The 311 Service Requests Map (shown above) interested me the most, but I was also interested in all the data in the DC Data Catalog. The new international Open Data Handbook cites the DC Data Catalog as a best practice because it allows data to be downloaded in CSV and XLS formats in addition to providing live feeds of the data. If one can donwload the actual data and use it for their own analysis, that is considered a best practice nowdays so crowd-sourcing can occur. Crowd-sourcing means anyone can take anyone's data and do anything they want with it. This is the basis for innovation and new jobs with open government data.

For years the District of Columbia Office of the Chief Technology Officer (OCTO) has provided public access to city operational data on the Internet. Now the District of Columbia OCTO’s Data Catalog provides citizens with the access to 995 datasets from multiple agencies as a catalyst to encourage agencies to operate as in a more responsive, better performing way.

These data sets can be downloaded in XML, Text/CSV, KML or ESRI Shapefile formats to create visualizations. Some data sets are already visualized on Google Maps as shown above for 311 Service Requests. One can also use the data catalog to subscribe to 12 live data feeds.

To use the DC Data Catalog, I had to first make it more searchable by converting its XML file to a spreadsheet and importing it into a visualization tool to create a dashboard. I also had to select an interesting data set and boundary files to display it on to create an analytic capability beyond the example above. I selected the historic 311 Services data set (shown llive above) because it had good Metadata and was a relatively big data set with 429,676 rows by 37 columns.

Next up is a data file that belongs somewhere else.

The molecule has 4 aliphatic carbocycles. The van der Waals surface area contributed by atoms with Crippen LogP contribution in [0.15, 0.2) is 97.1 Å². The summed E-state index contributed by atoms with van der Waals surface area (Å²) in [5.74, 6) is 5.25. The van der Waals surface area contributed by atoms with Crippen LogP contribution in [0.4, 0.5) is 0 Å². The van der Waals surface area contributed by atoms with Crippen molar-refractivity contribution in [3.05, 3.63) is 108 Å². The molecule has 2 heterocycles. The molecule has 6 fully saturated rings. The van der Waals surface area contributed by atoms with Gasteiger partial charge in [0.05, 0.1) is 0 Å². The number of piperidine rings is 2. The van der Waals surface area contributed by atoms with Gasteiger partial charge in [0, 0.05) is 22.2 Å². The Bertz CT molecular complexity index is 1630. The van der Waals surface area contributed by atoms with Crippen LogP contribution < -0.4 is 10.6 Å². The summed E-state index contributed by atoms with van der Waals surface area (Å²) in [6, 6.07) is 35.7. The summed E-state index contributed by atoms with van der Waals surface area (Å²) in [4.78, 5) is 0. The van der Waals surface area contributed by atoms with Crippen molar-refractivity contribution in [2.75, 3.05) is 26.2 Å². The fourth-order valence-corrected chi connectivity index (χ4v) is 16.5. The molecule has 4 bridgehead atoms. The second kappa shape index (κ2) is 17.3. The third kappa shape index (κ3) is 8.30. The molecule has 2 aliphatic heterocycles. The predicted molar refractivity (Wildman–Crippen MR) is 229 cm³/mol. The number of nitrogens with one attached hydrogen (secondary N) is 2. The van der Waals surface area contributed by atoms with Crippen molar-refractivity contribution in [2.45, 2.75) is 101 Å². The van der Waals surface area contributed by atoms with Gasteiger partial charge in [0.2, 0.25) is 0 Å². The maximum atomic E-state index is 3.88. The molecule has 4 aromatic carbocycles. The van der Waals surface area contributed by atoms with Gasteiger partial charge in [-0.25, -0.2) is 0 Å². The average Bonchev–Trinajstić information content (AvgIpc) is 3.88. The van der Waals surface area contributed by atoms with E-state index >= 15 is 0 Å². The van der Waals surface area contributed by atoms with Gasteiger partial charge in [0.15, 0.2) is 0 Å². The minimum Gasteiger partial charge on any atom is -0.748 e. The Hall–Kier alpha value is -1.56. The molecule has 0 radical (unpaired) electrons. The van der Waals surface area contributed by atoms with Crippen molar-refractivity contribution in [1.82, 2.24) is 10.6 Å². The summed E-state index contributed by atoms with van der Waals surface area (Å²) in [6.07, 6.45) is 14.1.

The analytic dashboard is shown below and live elsewhere. One can see the definitions and examples of each of the 62 data columns in the 311 Services data set. One can also filter the data set by Service Status (Closed, Open, OverDue Closed, and OverDue Open) to see the numbers in the Bar Chart and the spatial distribution in the Scatter Plot. For example, there are 239,623, 9472, 107,178, and 33,369, respectively, in 2010, for a total of 384.643. I had to remove 45,033 rows (about 10%) with missing Latitude and Longitude to map properly. That is a lot of 311 services in a year and less than 9% were OverDue Open!

DCDataCatalogue-Spotfire1.png

 

The DC Data Catalog contains the following file formats: CSV (33), KML (354), KMZ (18), SHAPE (337), XLS (93), ZIP (136), and Empty (24) which can be filtered by 11 Categories (Government Operations, Other, Environment, Infrastructure, HealthCare, Demographics, Economic Development, Education, Historical Outlook, Human Services, and Public Safety). Thus only 126 (about 13%) of the 995 data sets are CSV and XLS. One would have to open each of the 136 ZIP files to see if they are CSV or XLS, but that would mean 262 (26% could be CSV and XLS, still not like the US, EU, or Japanese Statistical Yearbooks with 100s to 1000s.

So the Gray Administration is providing an excellent online 311 service to its citizens based on historical data analysis and its DC Data Catalog is a best practice of crowd-sourcing because I was able to work with it to produce my own dashboard of services.

Stay tuned for my next What's on My Dashboard Today.

Slides

Slides 1

DC Data Catalogue 311 Services Data Table, Dictionary, Bar Chart of Ststus, and Scatter Plot of Status

DCDataCatalogue-Spotfire1.png

Slide 2

Knowledge Base of Open Data Handbook and DC Data Catalogue, Data Dictionary, abd Bar Chart of File Formats

DCDataCatalogue-Spotfire2.png

Slide 3

Census Block Group for 2010 for DC Shape File

DCDataCatalogue-Spotfire3.png

Slide 4

Census Tract Boundary for 2010 for DC Shape File

DCDataCatalogue-Spotfire4.png